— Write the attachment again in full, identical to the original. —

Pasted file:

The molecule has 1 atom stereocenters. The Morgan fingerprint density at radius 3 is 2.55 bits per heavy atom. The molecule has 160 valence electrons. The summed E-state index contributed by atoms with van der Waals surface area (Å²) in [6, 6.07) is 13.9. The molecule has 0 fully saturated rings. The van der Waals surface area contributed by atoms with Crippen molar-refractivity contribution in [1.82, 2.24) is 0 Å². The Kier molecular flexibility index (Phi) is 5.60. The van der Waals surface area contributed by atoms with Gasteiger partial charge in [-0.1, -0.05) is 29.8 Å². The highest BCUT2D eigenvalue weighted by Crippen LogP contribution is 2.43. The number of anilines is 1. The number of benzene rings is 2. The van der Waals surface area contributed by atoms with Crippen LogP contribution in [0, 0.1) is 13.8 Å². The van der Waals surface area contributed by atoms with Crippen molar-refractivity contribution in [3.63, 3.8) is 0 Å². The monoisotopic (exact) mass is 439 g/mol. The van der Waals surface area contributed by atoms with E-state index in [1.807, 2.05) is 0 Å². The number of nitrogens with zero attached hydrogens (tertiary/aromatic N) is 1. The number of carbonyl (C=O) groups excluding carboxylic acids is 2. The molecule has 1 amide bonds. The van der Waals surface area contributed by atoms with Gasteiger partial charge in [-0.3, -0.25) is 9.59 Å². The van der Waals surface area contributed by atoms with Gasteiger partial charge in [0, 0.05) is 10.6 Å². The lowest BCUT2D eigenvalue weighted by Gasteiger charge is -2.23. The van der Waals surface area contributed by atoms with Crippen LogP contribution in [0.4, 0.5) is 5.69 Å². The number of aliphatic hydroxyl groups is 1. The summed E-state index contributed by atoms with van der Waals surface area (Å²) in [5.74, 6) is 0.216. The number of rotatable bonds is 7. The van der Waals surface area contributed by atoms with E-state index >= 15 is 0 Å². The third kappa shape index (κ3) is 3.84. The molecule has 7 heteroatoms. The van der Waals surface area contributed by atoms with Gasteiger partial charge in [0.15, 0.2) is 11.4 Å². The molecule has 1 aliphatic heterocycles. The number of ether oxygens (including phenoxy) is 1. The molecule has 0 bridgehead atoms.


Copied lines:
The molecule has 1 atom stereocenters. The Morgan fingerprint density at radius 3 is 2.55 bits per heavy atom. The molecule has 160 valence electrons. The summed E-state index contributed by atoms with van der Waals surface area (Å²) in [6, 6.07) is 13.9. The molecule has 0 fully saturated rings. The van der Waals surface area contributed by atoms with Crippen molar-refractivity contribution in [1.82, 2.24) is 0 Å². The Kier molecular flexibility index (Phi) is 5.60. The van der Waals surface area contributed by atoms with Gasteiger partial charge in [-0.1, -0.05) is 29.8 Å². The highest BCUT2D eigenvalue weighted by Crippen LogP contribution is 2.43. The number of anilines is 1. The number of benzene rings is 2. The van der Waals surface area contributed by atoms with Crippen LogP contribution in [0, 0.1) is 13.8 Å². The van der Waals surface area contributed by atoms with Crippen molar-refractivity contribution in [3.63, 3.8) is 0 Å². The monoisotopic (exact) mass is 439 g/mol. The van der Waals surface area contributed by atoms with E-state index in [1.807, 2.05) is 0 Å². The number of nitrogens with zero attached hydrogens (tertiary/aromatic N) is 1. The number of carbonyl (C=O) groups excluding carboxylic acids is 2. The molecule has 1 amide bonds. The van der Waals surface area contributed by atoms with Gasteiger partial charge in [-0.3, -0.25) is 9.59 Å². The van der Waals surface area contributed by atoms with Gasteiger partial charge in [0, 0.05) is 10.6 Å². The lowest BCUT2D eigenvalue weighted by Gasteiger charge is -2.23. The van der Waals surface area contributed by atoms with Crippen LogP contribution in [0.4, 0.5) is 5.69 Å². The number of aliphatic hydroxyl groups is 1. The summed E-state index contributed by atoms with van der Waals surface area (Å²) in [5.74, 6) is 0.216. The number of rotatable bonds is 7. The van der Waals surface area contributed by atoms with E-state index >= 15 is 0 Å². The third kappa shape index (κ3) is 3.84. The molecule has 7 heteroatoms. The van der Waals surface area contributed by atoms with Gasteiger partial charge in [0.15, 0.2) is 11.4 Å². The molecule has 1 aliphatic heterocycles. The number of ether oxygens (including phenoxy) is 1. The molecule has 0 bridgehead atoms.